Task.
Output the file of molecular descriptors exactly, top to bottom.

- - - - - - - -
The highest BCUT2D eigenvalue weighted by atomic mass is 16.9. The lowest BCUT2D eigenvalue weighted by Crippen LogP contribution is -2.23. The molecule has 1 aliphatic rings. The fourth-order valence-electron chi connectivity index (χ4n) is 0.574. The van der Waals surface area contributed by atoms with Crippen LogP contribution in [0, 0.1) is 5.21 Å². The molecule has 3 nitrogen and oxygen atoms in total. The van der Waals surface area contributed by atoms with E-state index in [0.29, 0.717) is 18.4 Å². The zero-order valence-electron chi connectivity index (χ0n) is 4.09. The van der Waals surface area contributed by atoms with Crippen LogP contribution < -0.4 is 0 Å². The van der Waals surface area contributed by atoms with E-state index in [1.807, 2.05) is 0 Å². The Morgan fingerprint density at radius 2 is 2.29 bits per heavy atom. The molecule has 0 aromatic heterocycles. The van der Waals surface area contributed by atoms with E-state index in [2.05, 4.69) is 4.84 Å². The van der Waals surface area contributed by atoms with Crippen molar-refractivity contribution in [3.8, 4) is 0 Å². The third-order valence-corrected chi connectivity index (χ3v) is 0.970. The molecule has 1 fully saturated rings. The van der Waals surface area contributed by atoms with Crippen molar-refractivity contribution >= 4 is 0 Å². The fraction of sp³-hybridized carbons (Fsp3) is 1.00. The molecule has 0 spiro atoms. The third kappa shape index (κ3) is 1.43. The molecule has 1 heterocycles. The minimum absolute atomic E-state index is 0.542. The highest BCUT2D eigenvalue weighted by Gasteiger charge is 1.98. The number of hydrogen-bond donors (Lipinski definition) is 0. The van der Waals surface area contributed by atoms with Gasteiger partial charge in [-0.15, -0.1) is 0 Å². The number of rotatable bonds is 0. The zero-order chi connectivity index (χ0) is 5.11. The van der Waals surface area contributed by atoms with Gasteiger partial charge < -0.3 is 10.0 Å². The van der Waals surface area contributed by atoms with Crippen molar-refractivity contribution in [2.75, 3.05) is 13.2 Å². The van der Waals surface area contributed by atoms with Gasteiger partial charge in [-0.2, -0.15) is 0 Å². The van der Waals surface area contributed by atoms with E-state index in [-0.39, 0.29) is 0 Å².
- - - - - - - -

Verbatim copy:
The highest BCUT2D eigenvalue weighted by atomic mass is 16.9. The lowest BCUT2D eigenvalue weighted by Crippen LogP contribution is -2.23. The molecule has 1 aliphatic rings. The fourth-order valence-electron chi connectivity index (χ4n) is 0.574. The van der Waals surface area contributed by atoms with Crippen LogP contribution in [0, 0.1) is 5.21 Å². The molecule has 3 nitrogen and oxygen atoms in total. The van der Waals surface area contributed by atoms with E-state index in [0.29, 0.717) is 18.4 Å². The zero-order valence-electron chi connectivity index (χ0n) is 4.09. The van der Waals surface area contributed by atoms with Crippen LogP contribution < -0.4 is 0 Å². The van der Waals surface area contributed by atoms with E-state index in [1.807, 2.05) is 0 Å². The Morgan fingerprint density at radius 2 is 2.29 bits per heavy atom. The molecule has 0 aromatic heterocycles. The van der Waals surface area contributed by atoms with E-state index in [2.05, 4.69) is 4.84 Å². The van der Waals surface area contributed by atoms with Crippen molar-refractivity contribution in [3.8, 4) is 0 Å². The third-order valence-corrected chi connectivity index (χ3v) is 0.970. The molecule has 1 fully saturated rings. The van der Waals surface area contributed by atoms with Crippen molar-refractivity contribution >= 4 is 0 Å². The fraction of sp³-hybridized carbons (Fsp3) is 1.00. The molecule has 0 spiro atoms. The third kappa shape index (κ3) is 1.43. The molecule has 1 heterocycles. The minimum absolute atomic E-state index is 0.542. The highest BCUT2D eigenvalue weighted by Gasteiger charge is 1.98. The number of hydrogen-bond donors (Lipinski definition) is 0. The van der Waals surface area contributed by atoms with Gasteiger partial charge in [-0.15, -0.1) is 0 Å². The number of rotatable bonds is 0. The zero-order chi connectivity index (χ0) is 5.11. The van der Waals surface area contributed by atoms with Gasteiger partial charge < -0.3 is 10.0 Å². The van der Waals surface area contributed by atoms with Crippen molar-refractivity contribution in [2.75, 3.05) is 13.2 Å². The van der Waals surface area contributed by atoms with Gasteiger partial charge in [-0.2, -0.15) is 0 Å². The van der Waals surface area contributed by atoms with E-state index in [-0.39, 0.29) is 0 Å².